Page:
Peter as a boy

Peter in 1990

Gwladys Brown

You may also like to read

Part 1. A Discovery At Christmas

Part 2. Christmas On The Moor

24 Responses leave one →
  1. January 1, 2015

    Dear GA, thank you for sharing the story and pictures. It is hard to understand the decisions of our parents, that they were of a time and place far distant from ourselves. I think that they would have liked the tender way that you revealed their story, perhaps it would have made the burden of the secret lighter.

  2. January 1, 2015

    How moving and interesting. I know others with similar stories and though covered up at the time, should so be remembered.

  3. January 1, 2015

    “xxxx Peter love xxx”

    Peter was loved by the parents who raised him ~ by the mother who bore him ~
    and by his child who honors him through his art.

    Gratitude for sharing this intimate, complex and mysteriously unfolding story ~
    For it allows us to truly perceive the grand architecture of fate and the fruition of love.

  4. January 1, 2015

    I’m sure he kept the box for you. How touching all of it. Lovely photographs of your family. Thank you for sharing the story with us.

  5. January 1, 2015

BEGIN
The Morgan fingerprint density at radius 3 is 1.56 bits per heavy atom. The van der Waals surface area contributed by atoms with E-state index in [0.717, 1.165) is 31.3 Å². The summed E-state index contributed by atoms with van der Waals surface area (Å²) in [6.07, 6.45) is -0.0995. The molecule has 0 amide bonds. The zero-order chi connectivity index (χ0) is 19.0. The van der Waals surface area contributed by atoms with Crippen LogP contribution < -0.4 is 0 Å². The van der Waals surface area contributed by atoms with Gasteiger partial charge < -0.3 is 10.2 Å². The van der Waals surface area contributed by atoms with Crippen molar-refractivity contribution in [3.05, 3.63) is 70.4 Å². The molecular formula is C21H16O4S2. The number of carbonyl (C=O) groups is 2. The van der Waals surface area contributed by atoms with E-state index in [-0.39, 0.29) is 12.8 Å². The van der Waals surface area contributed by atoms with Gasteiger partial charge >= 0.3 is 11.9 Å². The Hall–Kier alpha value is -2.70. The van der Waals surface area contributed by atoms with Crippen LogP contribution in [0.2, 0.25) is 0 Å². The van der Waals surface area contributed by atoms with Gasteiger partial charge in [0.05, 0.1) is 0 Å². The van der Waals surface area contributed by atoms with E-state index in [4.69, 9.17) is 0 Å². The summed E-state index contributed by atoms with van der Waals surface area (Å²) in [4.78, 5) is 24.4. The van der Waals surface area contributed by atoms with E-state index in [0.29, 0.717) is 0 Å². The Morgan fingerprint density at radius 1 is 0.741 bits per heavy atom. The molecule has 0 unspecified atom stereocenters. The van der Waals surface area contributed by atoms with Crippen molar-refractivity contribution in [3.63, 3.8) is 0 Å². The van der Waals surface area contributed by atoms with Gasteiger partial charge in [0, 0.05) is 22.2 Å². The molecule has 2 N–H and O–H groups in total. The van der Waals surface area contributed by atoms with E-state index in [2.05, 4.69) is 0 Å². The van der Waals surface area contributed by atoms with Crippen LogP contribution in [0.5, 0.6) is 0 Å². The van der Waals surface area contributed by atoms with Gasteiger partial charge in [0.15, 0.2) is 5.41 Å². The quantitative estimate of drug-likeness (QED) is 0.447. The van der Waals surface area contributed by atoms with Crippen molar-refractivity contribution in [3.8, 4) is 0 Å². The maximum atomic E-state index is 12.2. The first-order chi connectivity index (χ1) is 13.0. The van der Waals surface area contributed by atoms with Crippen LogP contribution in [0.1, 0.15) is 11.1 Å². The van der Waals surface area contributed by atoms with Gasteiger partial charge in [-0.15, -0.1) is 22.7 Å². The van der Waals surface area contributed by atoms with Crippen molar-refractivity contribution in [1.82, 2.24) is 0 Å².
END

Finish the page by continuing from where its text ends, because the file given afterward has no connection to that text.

“I like to think he kept it for me to find after he had gone.” — I think that sums it up exactly. All the best to you and all in 2015!

    Love & Peace

  6. Barbara permalink
    January 1, 2015

    What fine people they all were …..Gwladys , Mr and Mrs xxxxx and your hard working parents . Love is what sees us through and they gave all they had . You have done them proud , a “gentle ” author indeed .
    My very best wishes for 2015 and thank you for all that you do . x

  7. Sonia Murray permalink
    January 1, 2015

    Thank you for sharing this tender family story with us. Poor Gwladys, abused, overworked, and mistreated in a freezing sanatorium! The knowledge that dear little Peter was loved and safe must have been the greatest of comforts to her.

    The birth and death registers (indexes available online at will yield more information. Knowing where and approximately when she died, it should be easy to find the entry for her death, and then obtain the certificate, which will give her age. Once you know her age you can search for her birth certificate, which will give the names of her parents, your great-grandparents. There may have been more than one child born in the same time period and given the same name; if so, it will be necessary to trace each of them forward in time to see what became of them and eliminate those who were not your Gran. Good luck, and happy hunting!

  8. Sarahc permalink
    January 1, 2015

    So many people died and buried in these places and forgotten as your grandmother was. My great great great aunt too here in America.

  9. JAne kemp permalink
    January 1, 2015

    What a moving story.

  10. CMCO permalink
    January 1, 2015

    Yes, thank you for sharing your tender family story.

  11. January 1, 2015

    The tenderness with which you tell this story is remarkable – and appreciated. I’m sure, intrepid researcher that you are, you’ve found out what happened to the steadfast and loving Gwladys. You make me want to meet her again–in the continuation of this story. Yes, you were supposed to have that box, and write this story of love. Happy New Year!